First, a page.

5. The notes to the Pearl CD of Seinemeyer refer to "her Jewish father". But the author of the notes has definitely seen Wahl's article. Wahl seems to think of her as Jewish (and Wahl was a friend of hers, so I'm sure he would know). Wahl never says for certain that her father was Jewish, though.
Evidence that Seinemeyer was not Jewish:
1. In the entry for Seinemeyer in the Deutsches Musiker-Lexikon, which is based on a questionnaire that she filled out, her religion is listed as "evengelisch" (Lutheran).
2. Her father is not listed in the Jüdisches Adressbuch für Gross-Berlin, even though he was still living in Berlin in 1931, when this directory was published. No other Seinemeyers are listed in the directory, either.
3. None of the books about Jewish musicians (including the ones published by the Nazis) mention her. Of course, the Nazis might not have known she was Jewish. But if they didn't know, why did they ban her recordings? Even much more recent books with chapters on Jewish singers (such as Jens Malte Fischer's Grosse Stimmen) don't mention her as being Jewish.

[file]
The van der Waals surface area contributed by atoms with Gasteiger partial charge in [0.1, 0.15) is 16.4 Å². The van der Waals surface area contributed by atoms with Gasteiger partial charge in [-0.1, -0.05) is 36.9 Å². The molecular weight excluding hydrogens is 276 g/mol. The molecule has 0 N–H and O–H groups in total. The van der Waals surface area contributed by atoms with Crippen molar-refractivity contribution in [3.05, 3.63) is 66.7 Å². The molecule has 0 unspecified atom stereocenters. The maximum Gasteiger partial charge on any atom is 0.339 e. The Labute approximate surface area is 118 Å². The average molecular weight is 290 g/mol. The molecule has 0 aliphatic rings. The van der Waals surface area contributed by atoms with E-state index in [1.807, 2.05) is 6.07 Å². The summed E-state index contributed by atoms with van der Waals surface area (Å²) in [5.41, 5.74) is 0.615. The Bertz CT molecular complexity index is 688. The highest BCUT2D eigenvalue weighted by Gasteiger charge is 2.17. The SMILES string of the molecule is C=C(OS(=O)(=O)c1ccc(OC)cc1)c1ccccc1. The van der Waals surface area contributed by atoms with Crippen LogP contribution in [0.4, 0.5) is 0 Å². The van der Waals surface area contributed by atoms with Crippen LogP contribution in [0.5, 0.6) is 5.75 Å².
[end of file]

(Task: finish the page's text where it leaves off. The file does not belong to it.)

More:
4. She is not in any of the CD collections of Jewish singers, that I know of. Once again, though, the people who put together the CD collections might not have known.
5. Her family stayed in Germany during World War II, as far as I know. There are definitely some Seinemeyers living in Germany. Of course, the family may have left and come back; I wish I knew more about her family.
So, this is the evidence I've found so far, and I'm not sure what to make of it. My own guess is that Seinemeyer's mother was Jewish and her father was not (the comment in the Pearl notes may have been an error), and that she was brought up as a Lutheran. But I don't know for certain!
New evidence: From Hertha Seinemeyer's collection, it appears that Seinemeyer was definitely not Jewish. At her funeral, there was a church service with a Lutheran minister (whose name was Luther), and there are photos of a large cross at her grave. One account of her funeral says she had been confirmed in the Lutheran Church, by the same minister. It may have been that her mother's family was originally Jewish; I still don't know that.